Reader and book lover P. Carey has offered an idea for an open forum this week. The topic of books that evoke memories of a particular time and place should spark an interesting discussion! Work obligations prevent P. Carey from being able to respond to comments this morning, but I’ll be glad to take any questions and forward them by kosmail. Carey's diary begins below the orange cruller.
Annie Murphy Paul wrote an interesting article in the New York Times entitled “Your Brain on Fiction,” wherein she briefly discusses interesting scientific investigations into the reading of fiction from the standpoint of neuroscience. (Veronique Boulenger’s work [http://cnrs.academia.edu/.... at the Dynamique du Langage—one example of which is mentioned in Paul’s article—is well worth reading at its source.)
We know that music increases serotonin levels and causes the release of endorphins: a combination that affects mood, distracts from pain, and even stimulates sexual desires. Reading stimulates not simply the classical language areas of our brains, but multiple centers related to our senses of smell, taste, feeling, even movement: a combination that (I argue) weaves a complex tapestry of remembered time and place.
I find it interesting that music stimulates emotion in me, more so than anything else. I can describe in some detail the emotive response I have to a scratchy recording of “(I Can’t Get No) Satisfaction” or “Banish Misfortune” played on a hammer dulcimer. And where I can sometimes remember when and where I first heard a particularly memorable piece, I typically have a distinct emotional response to music.
Books, at least for me, are different: the written word has affected me at a particular time and in a particular place. Many books, reflected upon, bring up a wellspring of not just feelings but specific situations I may have found myself in at the time of reading. I can pinpoint exactly where I was when I read the word “fuck” in Salinger’s The Catcher in the Rye; the time and place of first starting Hammarskjold’s Markings despite the fact that I have reread it on my birthday for over three decades; I can describe the coldness and very sounds around me when I first picked up The Pearl and lost myself in it all the way to its final line. Hemingway’s Death in the Afternoon pulls me back to a time when I was more innocent, more easily awed, and a penniless traveler in a foreign land.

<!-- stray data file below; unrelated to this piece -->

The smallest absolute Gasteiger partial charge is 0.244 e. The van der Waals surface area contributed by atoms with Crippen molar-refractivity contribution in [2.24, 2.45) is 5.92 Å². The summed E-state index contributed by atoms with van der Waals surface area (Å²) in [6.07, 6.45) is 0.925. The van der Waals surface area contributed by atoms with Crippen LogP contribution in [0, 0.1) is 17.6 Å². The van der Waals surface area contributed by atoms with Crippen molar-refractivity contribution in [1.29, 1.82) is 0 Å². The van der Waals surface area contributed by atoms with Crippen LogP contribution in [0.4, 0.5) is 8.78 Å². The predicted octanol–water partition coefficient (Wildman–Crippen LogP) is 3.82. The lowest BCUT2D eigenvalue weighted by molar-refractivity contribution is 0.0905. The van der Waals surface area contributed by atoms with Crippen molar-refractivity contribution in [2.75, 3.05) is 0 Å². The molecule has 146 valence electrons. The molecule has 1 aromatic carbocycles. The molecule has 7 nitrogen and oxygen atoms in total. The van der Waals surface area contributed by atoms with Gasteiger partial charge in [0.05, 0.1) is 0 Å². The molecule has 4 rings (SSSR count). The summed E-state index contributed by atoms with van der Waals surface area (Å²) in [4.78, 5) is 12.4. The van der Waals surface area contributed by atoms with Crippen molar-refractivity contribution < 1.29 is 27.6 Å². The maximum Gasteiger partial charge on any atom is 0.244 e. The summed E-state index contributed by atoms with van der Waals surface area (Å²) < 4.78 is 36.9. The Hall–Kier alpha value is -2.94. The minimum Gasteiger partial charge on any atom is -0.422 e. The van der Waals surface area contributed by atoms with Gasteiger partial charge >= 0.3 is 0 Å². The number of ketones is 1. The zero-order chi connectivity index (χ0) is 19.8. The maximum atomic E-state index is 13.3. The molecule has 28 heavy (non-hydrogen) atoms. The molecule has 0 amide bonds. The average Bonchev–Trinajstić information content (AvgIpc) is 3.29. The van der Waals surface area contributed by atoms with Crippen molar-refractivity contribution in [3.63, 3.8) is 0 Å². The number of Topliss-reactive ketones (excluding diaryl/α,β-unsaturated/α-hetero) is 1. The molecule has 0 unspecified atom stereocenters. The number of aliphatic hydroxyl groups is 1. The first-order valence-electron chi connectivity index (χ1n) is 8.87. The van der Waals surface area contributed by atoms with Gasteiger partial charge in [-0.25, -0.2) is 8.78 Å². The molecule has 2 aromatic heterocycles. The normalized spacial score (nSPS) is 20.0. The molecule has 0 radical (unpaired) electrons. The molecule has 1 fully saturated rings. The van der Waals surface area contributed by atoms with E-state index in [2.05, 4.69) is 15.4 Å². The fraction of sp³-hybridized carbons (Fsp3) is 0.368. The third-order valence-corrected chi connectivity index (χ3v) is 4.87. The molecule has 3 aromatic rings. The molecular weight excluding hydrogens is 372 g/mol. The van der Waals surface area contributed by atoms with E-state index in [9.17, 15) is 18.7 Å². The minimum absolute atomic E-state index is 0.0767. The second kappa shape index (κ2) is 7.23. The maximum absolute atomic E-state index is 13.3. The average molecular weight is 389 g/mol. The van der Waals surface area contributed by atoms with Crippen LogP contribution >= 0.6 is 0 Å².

Percy’s The Second Coming (a book that stirs both strong feelings and sensory memories in me) takes me to a small religious college in Kentucky physically and psychologically between Knoxville and Cincinnati: the ginkgo tree outside my window recently dropped each of its aurulent, fan-shaped leaves and that one moment where autumn turns to winter is physically sensed and recorded rather than intellectually understood and processed. Lines of familiarity stretch infinitely between Will Barrett’s thoughts about his father’s shotgun and Quentin Compson’s musings about his father’s pocket watch and Macbeth’s lament following Seyton’s news of Lady Macbeth’s death. My room is cold because I refuse to shut the window, finding solace in a rough blanket, steaming tea, and these very words written on the page before me. The air smells of snow. I miss my home in Louisiana. And night is beginning to fall.
Is there, for you, a book that evokes a time and place, a particularly sharp memory?